Saturday, September 24, 2005

Dispelling the Myth

There are times in life when people astound me. Sometimes because of their talent, courage, faith, kindness or ignorance. If you guessed which of those was recently demonstrated to me, you already know this is going to be one of those posts. Let me recount my tale...

It all began at my place of work, the library. Three of us were scheduled for that shift including myself, Nicky, and one non-music major trainee. We'll just call her "Jane Doe."

The shift began as usually with the reshelving of last night's books and scores, turning on computers, and chatting about nothing important. Somehow, our conversation drifted into our manager's well-known recount of her years as the sole music student of her class. The three of us musicians laughed and commented on our own experiences, the humorous and stressful alike. The topics ranged from theory to eartraining to ensembles. All the while, Miss Doe is following along, laughing, yet not totally comprehending.

Eventually, our manager returns to her desk, so Nicky and I continue the discussion. This was when Jane felt compelled to ask us a question, "So, ya'll actually got to work to be a music major?" Besides the lack of grammatical skills, the question was not one that we hadn't heard often. Therefore, we knew how to answer and patiently explained the massive amount of time, effort and skill it takes to be a professional musician. I illustrated the long hours Opera rehearsals entailed for the reward of one credit hour and the stress of juries, translations, diction and IPA. Nicky pointed out the difficulty of the educational instrument method classes, the Senior portfolio and student teaching.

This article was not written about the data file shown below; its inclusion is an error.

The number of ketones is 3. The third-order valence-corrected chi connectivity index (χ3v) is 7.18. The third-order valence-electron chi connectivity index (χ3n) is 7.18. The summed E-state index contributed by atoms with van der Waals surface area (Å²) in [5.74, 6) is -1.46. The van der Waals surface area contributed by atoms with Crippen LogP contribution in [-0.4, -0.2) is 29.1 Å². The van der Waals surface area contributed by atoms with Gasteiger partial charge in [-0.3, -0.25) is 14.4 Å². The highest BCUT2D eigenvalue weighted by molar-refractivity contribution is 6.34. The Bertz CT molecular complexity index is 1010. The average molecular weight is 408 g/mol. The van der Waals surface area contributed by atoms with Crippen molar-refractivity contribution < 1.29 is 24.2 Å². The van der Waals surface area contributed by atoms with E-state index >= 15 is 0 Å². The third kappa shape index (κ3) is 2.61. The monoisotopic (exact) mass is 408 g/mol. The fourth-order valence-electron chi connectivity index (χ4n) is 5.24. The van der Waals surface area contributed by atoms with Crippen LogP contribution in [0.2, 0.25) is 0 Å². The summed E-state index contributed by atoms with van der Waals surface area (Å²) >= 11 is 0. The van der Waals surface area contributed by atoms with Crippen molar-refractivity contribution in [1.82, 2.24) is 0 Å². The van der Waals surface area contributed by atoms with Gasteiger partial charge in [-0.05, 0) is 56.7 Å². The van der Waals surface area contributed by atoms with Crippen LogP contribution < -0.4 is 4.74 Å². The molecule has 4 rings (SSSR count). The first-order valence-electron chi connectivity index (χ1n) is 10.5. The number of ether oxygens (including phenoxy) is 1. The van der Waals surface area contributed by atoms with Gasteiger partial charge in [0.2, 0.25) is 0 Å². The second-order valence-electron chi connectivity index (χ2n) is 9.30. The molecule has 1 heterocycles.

Miss Doe, to her credit, listened quietly, analyzing all we had revealed in her head. I hoped we had converted one more "they do nothing of value" person over to our side. We awaited the next question.

Furrowing her brow, Jane simply replied, "So, ya'll got to actually play somethin' or sing to be a music major? I mean, 'cause I just thought you showed up and they taught you that."

Have you ever had that feeling of when you would love nothing more than to snatch the nearest encyclopedia and whack yourself into unconsciousness? I have.

Once Nicky and I had replaced our eyes into their sockets and disengaged from the stare we had been holding with each other, we attempted to expound upon our previous endeavor by describing the application process. I will not type out all the requirements for an audition. If you are that curious, google "music school" or "music conservatory," follow the links to a school and click on audition requirements. You'll quickly understand the talent and skill needed for this accomplishment.

By the end of two hours' traffic, Jane Doe, if not understood, appreciated the hard work and dedication involved in our chosen careers. One more person had been removed from the darkness of ignorance and walked into the light. Our job was completed. We buoyantly returned to shelving books and reiterating the proper usage of the copier.

Friday, September 23, 2005

A Time For Change

As of right now, I can say that this year will be different than all others preceding it. We're only a few weeks in - how can I make that assumption already. Let's just say I have my reasons. For example, I'm a principle in the Opera and actually have to think in rehearsals rather than mindlessly drone "oh" and "ah." Stage has been a concept that I have yet to master. Luckily, our director is kind enough to silently point me in the right direction when I get too caught up in singing and forget to move. She realizes that I'll get it, but in the meantime, she's finding this rather humorous. I'm glad I'm brightening someone's day.